Regional Climate and Production Systems
Historical climate and production capacity
This region encompasses two regional districts, the Regional District of Bulkley-Nechako, and the Regional District of Fraser-Fort George.
The center of the region is in the Sub-Boreal Spruce zone, which has hot summers and cold winters. Most of the zone is under snow for four to five months, and the primary growing season is only a few months long. The climate of the Robson Valley is distinct from the rest of the region, characterized by a zone commonly called the Interior Wet Belt. Summers are relatively dry, but a slow-melting snowpack helps keep soil moisture levels high. Annual precipitation varies across the region. Vanderhoof and Smithers have annual averages of just under 500 millimetres, while McBride has closer to 700 millimetres. For most of the Bulkley-Nechako & Fraser-Fort George region, long cold winters and cool nighttime temperatures are the major climate limitations for agriculture. Historically, the region has excellent capability for forage production without irrigation. A very small part of the land in production is under irrigation. Water has typically been a plentiful resource in the region, although this is changing.
To the south of Prince George and through the Robson Valley, the agricultural land runs along the Fraser River. Stretching northwest from Prince George toward Smithers, much of the agricultural land lies close to Highway 16. Most agricultural production is concentrated around Prince George, Vanderhoof, the Bulkley Valley and Lakes District, where the land is relatively flat and the soil is fertile. Soils across much of the region have high clay content. With good management, the soils can produce forage, silage and grain crops. Currently, an acidic pH and not enough organic matter are challenges for many producers in the region.
In 2016, the Bulkley-Nechako & Fraser-Fort George region was home to 1,239 farms — 7% of the farms in BC. Cattle ranching and forage production are the most common agricultural activities in this region. Other agricultural production includes dairy and other livestock (bison, sheep, goats and hogs), grain, horticultural crops and beekeeping. More grain is grown in the Vanderhoof area than in any other part of BC — outside of the Peace region — and production appears to be increasing in the region. The Robson Valley produces canola, wheat, barley, oats, specialized forage seed and forage crops. The Robson Valley and Prince George areas have a long history of vegetable production, consisting mostly of root vegetables and other storage crops. Closer to the coast in the northwest, there are also some greenhouses and tree fruit operations. Many of the vegetable and berry producers in the region grow a variety of crops on a small scale. Half of the vegetable and berry producers extend their growing season with greenhouses. Vegetable and small fruit sales are typically off-farm: direct to stores or at farmer’s markets.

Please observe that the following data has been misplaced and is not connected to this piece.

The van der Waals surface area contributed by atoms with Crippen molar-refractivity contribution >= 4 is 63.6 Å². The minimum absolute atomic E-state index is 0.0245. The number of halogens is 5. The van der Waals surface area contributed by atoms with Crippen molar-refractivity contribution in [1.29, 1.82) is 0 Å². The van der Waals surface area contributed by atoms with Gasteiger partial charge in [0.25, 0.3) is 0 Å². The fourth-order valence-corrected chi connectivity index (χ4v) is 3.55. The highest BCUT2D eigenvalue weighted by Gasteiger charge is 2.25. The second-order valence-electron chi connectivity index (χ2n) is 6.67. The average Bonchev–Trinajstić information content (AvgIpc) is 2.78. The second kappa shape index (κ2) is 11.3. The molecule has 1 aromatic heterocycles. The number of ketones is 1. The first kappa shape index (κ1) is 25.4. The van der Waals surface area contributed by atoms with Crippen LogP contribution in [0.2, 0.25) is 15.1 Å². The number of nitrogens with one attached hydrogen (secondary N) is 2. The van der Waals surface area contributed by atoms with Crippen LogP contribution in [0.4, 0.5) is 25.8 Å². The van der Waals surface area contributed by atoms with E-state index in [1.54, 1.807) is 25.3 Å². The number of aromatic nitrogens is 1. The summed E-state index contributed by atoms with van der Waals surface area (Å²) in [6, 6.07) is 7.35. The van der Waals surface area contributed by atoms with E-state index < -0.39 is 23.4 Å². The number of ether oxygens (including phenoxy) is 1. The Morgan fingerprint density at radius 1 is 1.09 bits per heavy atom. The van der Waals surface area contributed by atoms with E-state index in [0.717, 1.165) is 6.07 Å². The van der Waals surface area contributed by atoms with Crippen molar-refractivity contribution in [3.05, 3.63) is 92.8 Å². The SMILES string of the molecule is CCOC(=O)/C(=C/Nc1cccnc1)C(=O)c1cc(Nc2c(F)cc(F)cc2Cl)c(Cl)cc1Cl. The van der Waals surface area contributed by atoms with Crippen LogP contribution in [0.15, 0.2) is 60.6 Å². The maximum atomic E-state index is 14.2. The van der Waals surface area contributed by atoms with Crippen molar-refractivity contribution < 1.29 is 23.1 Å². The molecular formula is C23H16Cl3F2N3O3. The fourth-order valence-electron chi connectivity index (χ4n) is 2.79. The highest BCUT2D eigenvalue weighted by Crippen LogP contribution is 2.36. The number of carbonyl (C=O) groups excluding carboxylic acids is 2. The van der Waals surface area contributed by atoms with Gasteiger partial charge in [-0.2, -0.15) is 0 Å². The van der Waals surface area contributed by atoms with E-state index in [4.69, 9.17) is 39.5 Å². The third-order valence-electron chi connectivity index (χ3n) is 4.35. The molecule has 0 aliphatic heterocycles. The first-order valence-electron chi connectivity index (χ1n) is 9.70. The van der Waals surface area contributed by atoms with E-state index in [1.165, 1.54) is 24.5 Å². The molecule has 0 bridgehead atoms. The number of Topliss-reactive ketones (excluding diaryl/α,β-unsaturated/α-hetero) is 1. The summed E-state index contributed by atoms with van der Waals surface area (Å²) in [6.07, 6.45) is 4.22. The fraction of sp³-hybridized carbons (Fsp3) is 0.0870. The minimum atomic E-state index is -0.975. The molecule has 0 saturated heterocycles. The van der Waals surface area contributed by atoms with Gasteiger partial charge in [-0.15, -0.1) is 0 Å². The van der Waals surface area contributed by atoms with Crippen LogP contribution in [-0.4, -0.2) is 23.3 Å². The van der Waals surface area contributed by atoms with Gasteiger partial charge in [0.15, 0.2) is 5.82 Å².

Projections provided by the Pacific Climate Impacts Consortium were shared during the regional planning process where producers discussed how the anticipated changes would likely affect their operations. Then they identified four climate issues as their top concerns. Many of these projects are a direct response to the adaptation strategies and top issues outlined in the Bulkley-Nechako & Fraser-Fort George Adaptation Strategies plan. The projects are developed by CCAP with oversight and input from a regional working group. Other projects deliver applied research that supports climate change adaptation at the farm level. These 2-4 year projects fall under the Farm Adaptation Innovator Program.
Learn more about climate change adaptation in each region: